Goal 12 of Global Sustainable Development Goals is to make our resource consumption and production more sustainable.

Goal 14 of the Global Sustainable Development Goals is to sustainably use and conserve oceans, seas and marine resources.

Goal 15 of Global Sustainable Development Goals is to protect and restore land and water ecosystems, promote their sustainable use, sustainably manage forests, combat desertification, end and reverse soil degradation, and end biodiversity loss.

How can we ensure that all people have access to quality food and at the same time, that our diets have no negative impact on terrestrial and aquatic ecosystems?

What role can and should our technologies, commonly-established regulations, social norms, our own behavior, media and education play?

For example, some people think that we should continue to invest in technologies that allow us to "extract" more quality food from one area of land, so we do not need to increase the amount of land for food production. Similarly, improved technologies and variety breeding could ensure that food stays freshh longer and less of the produced food is thrown away.

Other people say we should stop investing in energy-intensive technologies for agriculture as these can have an uncertain impact on ecosystems. According to them, we should rather return to less intensive agricultural methods, or exploit processes in existing ecosystems that can serve our food production. However, this might require an expansion of agricultural land to meet the food needs of a growing population, and thus could also have far-reaching ecosystem implications.

Other people say that the best way to sustain global food security is by changing our diet, e.g. eat less meat, fish and dairy, or shifting to eating more insects. Similarly, we should change our behavior to throw away less food. However, behavioral change is a challenge for the individual unless conditions are created that support these behavioral changes - e.g. through jointly established regulations and institutions.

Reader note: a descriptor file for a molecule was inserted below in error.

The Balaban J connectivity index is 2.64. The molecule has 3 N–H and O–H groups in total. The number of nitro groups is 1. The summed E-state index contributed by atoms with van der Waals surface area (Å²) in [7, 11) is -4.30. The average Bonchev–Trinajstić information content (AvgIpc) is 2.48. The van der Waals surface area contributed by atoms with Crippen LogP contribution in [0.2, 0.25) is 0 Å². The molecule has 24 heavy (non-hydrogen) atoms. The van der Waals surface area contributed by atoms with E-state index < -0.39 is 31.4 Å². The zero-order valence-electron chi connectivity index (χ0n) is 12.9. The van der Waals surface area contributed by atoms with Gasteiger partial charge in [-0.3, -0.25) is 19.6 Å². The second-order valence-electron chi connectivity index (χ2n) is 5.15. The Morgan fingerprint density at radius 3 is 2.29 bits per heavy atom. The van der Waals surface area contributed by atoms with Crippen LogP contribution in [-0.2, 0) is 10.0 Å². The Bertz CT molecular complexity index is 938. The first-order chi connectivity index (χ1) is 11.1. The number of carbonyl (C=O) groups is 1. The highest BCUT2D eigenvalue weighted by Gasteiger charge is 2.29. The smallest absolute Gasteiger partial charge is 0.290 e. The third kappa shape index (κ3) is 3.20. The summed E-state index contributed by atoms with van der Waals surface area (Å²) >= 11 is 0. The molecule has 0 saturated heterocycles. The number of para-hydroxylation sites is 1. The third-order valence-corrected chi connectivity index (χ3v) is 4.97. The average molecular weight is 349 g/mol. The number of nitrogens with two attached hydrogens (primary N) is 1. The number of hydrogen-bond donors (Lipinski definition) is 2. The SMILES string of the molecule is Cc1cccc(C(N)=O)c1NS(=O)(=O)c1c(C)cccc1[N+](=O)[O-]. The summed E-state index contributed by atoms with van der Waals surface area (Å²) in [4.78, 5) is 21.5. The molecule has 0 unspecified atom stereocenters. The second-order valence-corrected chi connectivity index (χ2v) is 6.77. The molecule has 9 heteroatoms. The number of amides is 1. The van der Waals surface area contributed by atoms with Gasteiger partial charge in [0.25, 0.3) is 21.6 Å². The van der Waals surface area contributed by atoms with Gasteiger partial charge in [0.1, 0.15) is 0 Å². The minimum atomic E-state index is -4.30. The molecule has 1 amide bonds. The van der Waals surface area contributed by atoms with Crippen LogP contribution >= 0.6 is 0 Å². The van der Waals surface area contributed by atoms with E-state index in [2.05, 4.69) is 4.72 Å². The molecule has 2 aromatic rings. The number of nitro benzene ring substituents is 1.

Others believe that through technology we can produce our food in the future without relying on crop land and livestock farming that intervene in ecosystems, e.g. through biotechnology and cell cultures. However, it is uncertain whether this type of food production would be more or less energy-intensive and would contribute more or less to climate change than "traditional" crop production and livestock farming.

Impacts on atmosphere and climate

A particular environmental impact is our use of fossil fuels. Within a century, use of fossil fuels has increased so much that the resulting emissions of CO2 and other greenhouse gases are changing the entire global climate. These effects affect people around the world more or less. This requires today that we find ways to work together on a global scale to limit climate change or to adapt to new climatic conditions.

Goal 13 of the Global Sustainable Development Goals is to take action to combat climate change and its impacts.

What role can and should our technologies, commonly-established regulations, social norms, our own behavior, media and education play?

Impacts of technologies: Plastic

Another unimagined environmental impact created by our technologies is the global production of plastic. The invention of plastic manufactured from mineral oil was a breakthrough for the industry, as this flexible, lightweight, unbreakable, inexpensive material made transportation of food and other things and industrial processing easier. However, compared to other materials, plastic is nonbiodegradable. Thus, plastic accumulates more and more in the environment and endangers terrestrial and aquatic ecosystems. The largest share of plastic waste is currently being thrown away and only about 20% is recycled.

Goal 12 of Global Sustainability Goals is to make our consumption and production more sustainable.

What role can and should improving technologies, co-ordinated regulations, social norms, our own behavior, media and education play to reduce our plastic consumption and the impact of our plastic production on ecosystems?